All this adds up to a roller coaster ride of emotions during my play-through, and it has been a long time since a game has had this effect on me. Seeing that poor baby owl frightened and alone in the dead forest brought me right to verge of tears, while I beamed like an adoring parent during the more happy moments. This is really fantastic story-telling.
Besides the soundtrack and narrative, the Ori 2 experience is equally achieved by the graphics and the level-design. You often hear about certain video games blurring the boundaries between art and entertainment, but Ori 2 shatters this division. This game IS art. The visuals are so imaginative and aesthetically pleasing that it looks like you are playing through a Bob Ross painting.
Running on the Unity engine, the devs have created a massive world rendered with more detailed textures, a much higher particle count, and a more complex lighting system than the first game. The forest now really feels alive and magical, with visually-distinct biomes for Ori to explore all rendered with unique colour palettes.
I mentioned visual language earlier, and it is in environmental design that Moon Studios have really put this to work. The greens, browns and blues represent colours that guide Ori, that beckon the player to safety. The reds, yellows and purples on the other hand represent danger, and it is quite a feat to see how consistently the devs have endorsed this style throughout the entire game.
I simply could not get enough of this beautiful world. From races against the ghosts of other players, to doing small quests for animals that inhabit in the forest, and feeling that satisfaction of nimbly making it through heavily-spiked, narrow corridors, it is mesmerising how all of this functions so well in one game. Ori 2 is a model of excellence in environmental design.
Ori, the paragon
People frequently complain that ‘they don’t make games like they used to’, and, admittedly, I somewhat agree. I feel like modern studios are much too eager to put money before their own vision for making any game for a variety of understandable – but no less tragic – reasons. As such, bigger games rarely take risks, and they tend to loose their identity in an effort to meet sales targets.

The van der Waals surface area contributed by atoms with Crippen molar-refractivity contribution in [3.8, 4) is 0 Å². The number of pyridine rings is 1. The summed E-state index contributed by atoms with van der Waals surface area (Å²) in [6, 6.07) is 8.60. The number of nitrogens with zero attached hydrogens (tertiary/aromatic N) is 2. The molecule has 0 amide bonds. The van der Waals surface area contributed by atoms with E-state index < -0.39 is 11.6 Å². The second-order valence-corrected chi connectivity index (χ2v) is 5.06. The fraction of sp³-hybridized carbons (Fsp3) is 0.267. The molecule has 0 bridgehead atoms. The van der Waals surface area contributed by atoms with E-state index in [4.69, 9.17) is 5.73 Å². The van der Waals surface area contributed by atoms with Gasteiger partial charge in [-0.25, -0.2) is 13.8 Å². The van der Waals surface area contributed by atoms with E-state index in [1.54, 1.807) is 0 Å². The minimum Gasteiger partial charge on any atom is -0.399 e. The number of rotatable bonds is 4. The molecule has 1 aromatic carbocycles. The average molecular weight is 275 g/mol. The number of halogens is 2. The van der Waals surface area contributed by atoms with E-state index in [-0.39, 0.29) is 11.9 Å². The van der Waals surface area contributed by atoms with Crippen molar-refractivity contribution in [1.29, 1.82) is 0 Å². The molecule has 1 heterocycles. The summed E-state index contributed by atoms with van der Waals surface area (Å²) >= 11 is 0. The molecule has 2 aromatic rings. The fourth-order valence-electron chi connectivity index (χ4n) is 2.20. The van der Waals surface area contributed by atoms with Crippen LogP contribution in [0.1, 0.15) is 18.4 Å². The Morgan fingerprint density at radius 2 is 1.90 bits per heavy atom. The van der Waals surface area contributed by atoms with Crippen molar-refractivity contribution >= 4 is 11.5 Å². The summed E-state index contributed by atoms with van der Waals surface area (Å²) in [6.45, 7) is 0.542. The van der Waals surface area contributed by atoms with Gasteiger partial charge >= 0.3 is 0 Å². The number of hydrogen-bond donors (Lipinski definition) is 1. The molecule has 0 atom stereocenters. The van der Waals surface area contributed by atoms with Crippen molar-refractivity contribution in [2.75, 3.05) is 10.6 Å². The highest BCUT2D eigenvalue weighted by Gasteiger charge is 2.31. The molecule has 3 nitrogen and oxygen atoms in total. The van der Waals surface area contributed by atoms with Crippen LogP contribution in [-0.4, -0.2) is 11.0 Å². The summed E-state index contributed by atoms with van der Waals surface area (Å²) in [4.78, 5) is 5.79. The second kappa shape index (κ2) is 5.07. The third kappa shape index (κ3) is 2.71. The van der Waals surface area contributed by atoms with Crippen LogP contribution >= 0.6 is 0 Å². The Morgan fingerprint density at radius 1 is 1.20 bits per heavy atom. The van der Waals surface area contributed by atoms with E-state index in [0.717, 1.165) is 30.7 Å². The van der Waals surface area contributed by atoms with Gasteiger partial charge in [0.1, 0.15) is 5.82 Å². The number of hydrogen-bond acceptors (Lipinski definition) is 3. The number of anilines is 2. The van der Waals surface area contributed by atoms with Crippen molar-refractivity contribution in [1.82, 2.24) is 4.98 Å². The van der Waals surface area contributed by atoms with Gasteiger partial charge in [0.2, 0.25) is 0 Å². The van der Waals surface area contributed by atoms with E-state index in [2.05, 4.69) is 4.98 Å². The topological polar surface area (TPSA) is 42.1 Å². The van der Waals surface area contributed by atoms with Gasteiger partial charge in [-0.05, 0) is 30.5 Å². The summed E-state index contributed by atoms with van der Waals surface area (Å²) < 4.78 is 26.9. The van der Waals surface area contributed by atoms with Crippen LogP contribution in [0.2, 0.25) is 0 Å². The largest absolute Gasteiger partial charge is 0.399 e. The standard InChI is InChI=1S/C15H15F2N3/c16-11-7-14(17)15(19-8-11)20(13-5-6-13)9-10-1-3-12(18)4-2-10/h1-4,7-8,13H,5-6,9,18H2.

Ori and the Will of the Wisps stands as a shining contradiction to this ethos because it feels like Moon Studios never compromised on what they want to offer the player. This game oozes with creative energy, and was quite obviously made by people with unbridled passion for this genre. It shows how we can use technology not just to enhance the visuals of any game, but also how complex gameplay systems can be made to function alongside one another.
It is so rare that we see excellence in our games these days, which is why Ori and the Will of the Wisps is truly a non-negotiable moment. This is not just a game: It is an education on what gaming as a medium can and should accomplish. You simply have to play this.
- Breathtaking soundtrack
- Gorgeous art style
- Immaculate level design
- Great story
- Controls well
- Good dev support
- Here and there a bug
- Long start-up loading time
PC Specs: Windows 10 64-bit computer using Nvidia GTX 1070, i5 4690K CPU, 16GB RAM – Played using an Xbox One Contoller